There was definitely a feeling of history being made as this photo was taken, July 22nd, 2017. Same dock, same sailing event but 70 years later with Caribou Island in the background. This crew was simply too big to fit on the dock for an exact “retake” of the 1947 photo above. The joy for sailing Superior’s waters connect the two groups, through 70 years of time. (Photo: J. Bailey/infosuperior.com)
For 79 years, the Crystal Beach Trophy has been sailed for in the Crystal Beach, Amethyst Harbour area east of Thunder Bay. The trophy itself, shaped something like the bell portion of a trombone, is actually a “speaking tube” from a German sunmarine dock. The facility, along with the speaking tube, was surrendered to the Royal British Navy, in 1918.
Present day sailing races are typically around triangular courses with inflated buoys used as “marks” on the corners, each leg of the triangle typically being a couple of kilometers or miles. Back in 1947, no sailing races used buoys and races were run around local landmarks like a group of islands or by keeping a specific reef to port or starboard. In the case of the Crystal Beach races, landmarks like Caribou Island, Seagull Island and Temple Reef are easily recognizable local features. The race on July 22nd covered a course of approximately 12 km./7.5 miles and circled Caribour Island, a large area island, most of which was recently purchased by the Nature Conservancy of Canada.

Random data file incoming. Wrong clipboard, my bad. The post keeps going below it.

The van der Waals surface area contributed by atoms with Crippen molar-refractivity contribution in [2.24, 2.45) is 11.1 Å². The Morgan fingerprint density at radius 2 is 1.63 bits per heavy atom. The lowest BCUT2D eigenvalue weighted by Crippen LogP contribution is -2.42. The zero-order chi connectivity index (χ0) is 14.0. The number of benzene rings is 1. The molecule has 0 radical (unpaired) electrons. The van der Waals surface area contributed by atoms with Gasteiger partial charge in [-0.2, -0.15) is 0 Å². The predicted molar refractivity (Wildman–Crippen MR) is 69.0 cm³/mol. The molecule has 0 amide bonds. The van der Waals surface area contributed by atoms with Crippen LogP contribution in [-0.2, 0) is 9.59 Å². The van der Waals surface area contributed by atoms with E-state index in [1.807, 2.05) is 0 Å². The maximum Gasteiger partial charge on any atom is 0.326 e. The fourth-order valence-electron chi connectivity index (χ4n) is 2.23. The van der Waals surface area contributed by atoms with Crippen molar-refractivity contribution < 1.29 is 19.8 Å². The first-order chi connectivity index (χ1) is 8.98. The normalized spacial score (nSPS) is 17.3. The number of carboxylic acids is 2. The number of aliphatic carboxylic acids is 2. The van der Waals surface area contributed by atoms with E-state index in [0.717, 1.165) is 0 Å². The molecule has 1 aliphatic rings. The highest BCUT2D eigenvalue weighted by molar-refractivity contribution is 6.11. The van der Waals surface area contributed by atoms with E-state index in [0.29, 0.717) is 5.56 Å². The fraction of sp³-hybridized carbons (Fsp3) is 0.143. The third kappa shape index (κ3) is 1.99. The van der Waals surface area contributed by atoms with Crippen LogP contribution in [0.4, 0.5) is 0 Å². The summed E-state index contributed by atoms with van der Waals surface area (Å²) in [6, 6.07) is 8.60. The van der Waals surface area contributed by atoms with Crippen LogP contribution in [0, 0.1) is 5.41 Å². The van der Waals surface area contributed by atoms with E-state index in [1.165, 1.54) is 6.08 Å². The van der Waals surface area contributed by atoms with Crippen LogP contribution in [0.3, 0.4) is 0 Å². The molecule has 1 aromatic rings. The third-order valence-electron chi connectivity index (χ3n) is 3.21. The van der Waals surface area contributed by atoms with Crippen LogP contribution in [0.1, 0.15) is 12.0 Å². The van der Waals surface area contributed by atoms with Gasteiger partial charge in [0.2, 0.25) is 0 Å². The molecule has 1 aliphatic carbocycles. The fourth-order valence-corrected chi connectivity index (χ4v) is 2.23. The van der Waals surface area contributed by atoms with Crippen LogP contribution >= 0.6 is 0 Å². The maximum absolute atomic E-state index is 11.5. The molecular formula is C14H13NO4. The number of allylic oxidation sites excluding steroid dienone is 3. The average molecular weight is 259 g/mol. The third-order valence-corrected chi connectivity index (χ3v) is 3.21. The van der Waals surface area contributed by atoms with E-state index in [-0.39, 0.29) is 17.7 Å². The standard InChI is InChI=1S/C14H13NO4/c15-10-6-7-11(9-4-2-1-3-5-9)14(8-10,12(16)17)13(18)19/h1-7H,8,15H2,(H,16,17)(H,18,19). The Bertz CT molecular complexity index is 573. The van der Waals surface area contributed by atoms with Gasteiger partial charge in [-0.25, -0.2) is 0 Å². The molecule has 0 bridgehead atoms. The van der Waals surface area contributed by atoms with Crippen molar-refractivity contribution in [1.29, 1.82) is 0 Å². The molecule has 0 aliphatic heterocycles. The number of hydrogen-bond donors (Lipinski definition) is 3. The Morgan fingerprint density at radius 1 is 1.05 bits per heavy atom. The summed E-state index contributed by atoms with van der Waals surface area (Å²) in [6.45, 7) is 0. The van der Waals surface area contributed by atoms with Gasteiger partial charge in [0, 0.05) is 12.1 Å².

The event is the same now as it was back then – a softer approach to sailing, through beautiful surroundings, often trying to introduce a few new crew members to sailing. This year’s event saw moderate to strong easterly winds with waves of about 3 ft or so. While 19 ft Lightening class open sailboats form the backbone of the fleet, all sailboats are welcome and handicap rules apply in order to make the event as fair as possible.
A notable difference between now and then is that today, all of the smaller boats are trailered to the race start. In 1947, all of those boats would have sailed the 35 km/21 mi. from their local base at Chippewa, southwest of Thunder Bay, across the open waters of Superior to the start at Amethyst. This “delivery sail” would have been done on weekend one, as a group cruise, with the Crystal Beach event taking place the following weekend. This, followed by another long-distance sail to return to Chippewa. Sailing was in small open boats, no longer than 19 ft.